RESOURCES, REFERENCES (and other information) relating to Thomas Harriot

The Thomas Harriot Seminar exists to promote the study of the life and times of Thomas Harriot (1560-1621), and meets bienially in Durham (in December). It publishes an occasional newsletter, The Harrioteer, and a series of Occasional Papers.
See http://www.bbk.ac.uk/english/our-research/research_seminars/thomas-harriot-seminar

Article on Thomas Harriot by Allan Chapman: Published on 6th February 2009 in the magazine A&G (News and Reviews in Astronomy and Geophysics) A copy is here

The Harriot Crater

The Harriot Crater Harriot was finally recognized by the IAU in 1970, who named a rather small Moon crater after him; unfortunately, it's on the far side! For more details see http://en.wikipedia.org/wiki/Harriot_(crater)

Rice University Project: Article on Thomas Harriot

Harriot drawings: Useful set of his most interesting drawings here (Rice University catalogue)

List of resources about Harriot: on a St. Andrews University web site

"A Briefe and True Report of the New Found Land of Virginia” Written by Thomas Harriot (orig. in Latin) See here.

"When is the 400th anniversary of Harriot's first drawing?" July 26 2009 has become firmly entrenched as "the" date - it's the one chosen for the Syon House celebrations, it's the one written on Harriot's sketch, and it's invariably the only one mentioned in media releases (and Allan Chapman's article in Astronomy & Geophysics). Let's not forget, though, that the Julian calendar was still in force at the time of Harriot's work. The sketch that's annotated "July 26" would have been done on August 5 if measured using the Gregorian system. So should we be celebrating on 5th August? The answer is that we chose not to, for a variety of reasons. If we accept the argument, we should all celebrate Guy Fawkes attempt to blow up Parliament on 15th November.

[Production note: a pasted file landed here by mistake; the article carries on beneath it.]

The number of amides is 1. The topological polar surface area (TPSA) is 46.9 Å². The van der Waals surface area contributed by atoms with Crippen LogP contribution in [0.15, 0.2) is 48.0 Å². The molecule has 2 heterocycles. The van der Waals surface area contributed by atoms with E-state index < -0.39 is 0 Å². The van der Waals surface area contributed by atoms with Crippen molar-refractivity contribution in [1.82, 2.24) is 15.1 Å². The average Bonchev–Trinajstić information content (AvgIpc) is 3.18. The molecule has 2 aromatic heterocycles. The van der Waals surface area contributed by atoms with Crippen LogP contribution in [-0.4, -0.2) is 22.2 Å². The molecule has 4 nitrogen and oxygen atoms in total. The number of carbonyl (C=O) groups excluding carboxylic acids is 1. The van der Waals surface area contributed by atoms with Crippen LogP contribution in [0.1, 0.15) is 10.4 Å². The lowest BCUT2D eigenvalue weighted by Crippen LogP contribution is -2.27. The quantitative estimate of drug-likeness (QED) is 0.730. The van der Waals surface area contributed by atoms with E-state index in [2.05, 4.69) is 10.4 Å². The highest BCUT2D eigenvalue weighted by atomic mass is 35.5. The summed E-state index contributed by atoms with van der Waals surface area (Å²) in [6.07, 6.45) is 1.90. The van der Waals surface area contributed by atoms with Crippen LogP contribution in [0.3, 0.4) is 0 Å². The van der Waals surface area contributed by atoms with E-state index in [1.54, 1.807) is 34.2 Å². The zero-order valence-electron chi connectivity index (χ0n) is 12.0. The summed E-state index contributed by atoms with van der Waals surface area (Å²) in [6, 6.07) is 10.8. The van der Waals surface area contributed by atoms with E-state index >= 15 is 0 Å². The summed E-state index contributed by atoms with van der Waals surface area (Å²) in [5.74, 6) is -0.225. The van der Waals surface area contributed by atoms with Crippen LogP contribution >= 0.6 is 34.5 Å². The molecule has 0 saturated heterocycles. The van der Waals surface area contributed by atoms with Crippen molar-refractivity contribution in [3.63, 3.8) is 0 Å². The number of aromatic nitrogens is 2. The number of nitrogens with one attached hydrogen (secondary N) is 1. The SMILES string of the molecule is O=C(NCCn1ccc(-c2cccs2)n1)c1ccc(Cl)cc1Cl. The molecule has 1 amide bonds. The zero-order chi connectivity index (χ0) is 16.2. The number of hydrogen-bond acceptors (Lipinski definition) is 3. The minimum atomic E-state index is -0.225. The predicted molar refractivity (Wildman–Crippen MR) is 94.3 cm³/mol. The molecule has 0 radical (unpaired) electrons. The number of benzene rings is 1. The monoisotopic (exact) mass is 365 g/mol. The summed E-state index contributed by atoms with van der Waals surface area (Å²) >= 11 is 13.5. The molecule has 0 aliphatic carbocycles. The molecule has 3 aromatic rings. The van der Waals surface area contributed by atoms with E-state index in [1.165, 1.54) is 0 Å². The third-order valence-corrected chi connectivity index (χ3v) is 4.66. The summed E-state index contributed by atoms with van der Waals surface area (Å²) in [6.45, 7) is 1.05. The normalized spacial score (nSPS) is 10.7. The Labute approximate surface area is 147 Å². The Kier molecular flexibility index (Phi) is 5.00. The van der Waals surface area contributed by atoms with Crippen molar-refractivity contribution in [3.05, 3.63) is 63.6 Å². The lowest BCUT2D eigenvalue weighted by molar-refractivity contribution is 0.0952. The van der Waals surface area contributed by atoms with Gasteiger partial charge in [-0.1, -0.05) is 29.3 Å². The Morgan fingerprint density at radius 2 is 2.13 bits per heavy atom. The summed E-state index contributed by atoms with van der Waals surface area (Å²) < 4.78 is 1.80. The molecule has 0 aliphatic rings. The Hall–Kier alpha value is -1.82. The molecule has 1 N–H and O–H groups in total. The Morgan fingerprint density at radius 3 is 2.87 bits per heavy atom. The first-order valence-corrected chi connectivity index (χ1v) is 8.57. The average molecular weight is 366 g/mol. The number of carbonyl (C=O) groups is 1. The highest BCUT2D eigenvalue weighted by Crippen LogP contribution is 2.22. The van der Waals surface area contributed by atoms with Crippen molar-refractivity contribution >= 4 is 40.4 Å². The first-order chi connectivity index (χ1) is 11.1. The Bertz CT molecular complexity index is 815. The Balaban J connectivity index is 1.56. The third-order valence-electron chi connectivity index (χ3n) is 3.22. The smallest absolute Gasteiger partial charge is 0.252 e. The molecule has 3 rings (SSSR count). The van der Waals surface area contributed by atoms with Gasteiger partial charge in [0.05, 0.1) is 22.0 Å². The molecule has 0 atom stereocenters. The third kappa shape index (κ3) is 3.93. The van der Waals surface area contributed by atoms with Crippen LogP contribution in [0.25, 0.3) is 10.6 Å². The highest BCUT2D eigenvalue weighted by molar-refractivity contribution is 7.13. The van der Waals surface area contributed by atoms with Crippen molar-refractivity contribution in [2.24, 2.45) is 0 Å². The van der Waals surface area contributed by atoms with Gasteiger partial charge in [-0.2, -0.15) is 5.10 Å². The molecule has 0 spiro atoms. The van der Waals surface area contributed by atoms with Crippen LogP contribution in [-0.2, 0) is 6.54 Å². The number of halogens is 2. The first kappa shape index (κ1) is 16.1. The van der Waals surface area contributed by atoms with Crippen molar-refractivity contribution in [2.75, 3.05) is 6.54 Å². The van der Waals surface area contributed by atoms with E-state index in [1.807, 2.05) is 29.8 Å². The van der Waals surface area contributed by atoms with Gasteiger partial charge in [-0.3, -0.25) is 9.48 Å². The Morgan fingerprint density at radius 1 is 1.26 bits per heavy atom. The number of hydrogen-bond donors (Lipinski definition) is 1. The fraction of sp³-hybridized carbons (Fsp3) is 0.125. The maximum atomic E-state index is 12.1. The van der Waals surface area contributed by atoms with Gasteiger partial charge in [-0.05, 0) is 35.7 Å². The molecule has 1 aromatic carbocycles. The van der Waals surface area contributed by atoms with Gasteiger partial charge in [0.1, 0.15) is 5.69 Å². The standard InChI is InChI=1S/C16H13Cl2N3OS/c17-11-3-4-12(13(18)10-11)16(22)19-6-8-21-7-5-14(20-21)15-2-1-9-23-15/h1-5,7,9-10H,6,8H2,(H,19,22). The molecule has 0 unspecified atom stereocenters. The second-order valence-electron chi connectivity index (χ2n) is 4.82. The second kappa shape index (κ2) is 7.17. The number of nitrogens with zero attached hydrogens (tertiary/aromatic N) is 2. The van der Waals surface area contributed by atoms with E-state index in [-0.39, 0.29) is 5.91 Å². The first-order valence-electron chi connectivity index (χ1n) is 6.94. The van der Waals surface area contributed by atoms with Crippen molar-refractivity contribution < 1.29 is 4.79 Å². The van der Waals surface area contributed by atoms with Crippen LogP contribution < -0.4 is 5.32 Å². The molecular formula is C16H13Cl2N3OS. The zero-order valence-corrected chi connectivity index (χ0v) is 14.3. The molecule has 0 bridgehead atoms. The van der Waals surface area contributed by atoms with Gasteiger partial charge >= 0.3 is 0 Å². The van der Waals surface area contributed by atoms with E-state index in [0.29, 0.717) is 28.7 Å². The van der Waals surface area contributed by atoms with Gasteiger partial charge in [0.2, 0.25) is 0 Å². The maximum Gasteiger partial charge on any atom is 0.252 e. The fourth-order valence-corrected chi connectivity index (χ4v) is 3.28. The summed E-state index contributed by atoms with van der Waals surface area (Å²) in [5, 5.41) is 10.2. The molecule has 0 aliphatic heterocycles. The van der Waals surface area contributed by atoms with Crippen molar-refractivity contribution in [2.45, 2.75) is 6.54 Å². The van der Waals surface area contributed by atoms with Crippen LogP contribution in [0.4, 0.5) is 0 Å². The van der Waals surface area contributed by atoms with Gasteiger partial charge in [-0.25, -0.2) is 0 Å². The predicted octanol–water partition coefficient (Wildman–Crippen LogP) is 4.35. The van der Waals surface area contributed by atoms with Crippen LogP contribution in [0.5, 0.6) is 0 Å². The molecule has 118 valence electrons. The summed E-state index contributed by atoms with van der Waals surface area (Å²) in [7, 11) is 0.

However, this is important, as those that might want to simulate the sky that Harriot would have observed with Starry Night or Stellarium etc will need to set the date to 5th August.

But the consensus is indeed that 26th is the anniversary and we have gone along with that. There are, in our case, some good reasons:

  • The date on the drawing is 26th July, and the General Public are not really conversant with the subtleties of the different calendar systems.
  • The event is targeted at families in particular. The 5th August is likely to have many more families away on holiday than the first Sunday after the schools break up.
  • The 5th August is a Wednesday – not a very suitable day for such an event.
  • The 26th July is just a few days after the 40th Anniversary of the historic first moon landing in 1969, so that can be used to add interest to the event.

 

 

 

 

 

 

 

 

 

 

 

 


About Us | Contact Us | ©2009 National Astronomy Week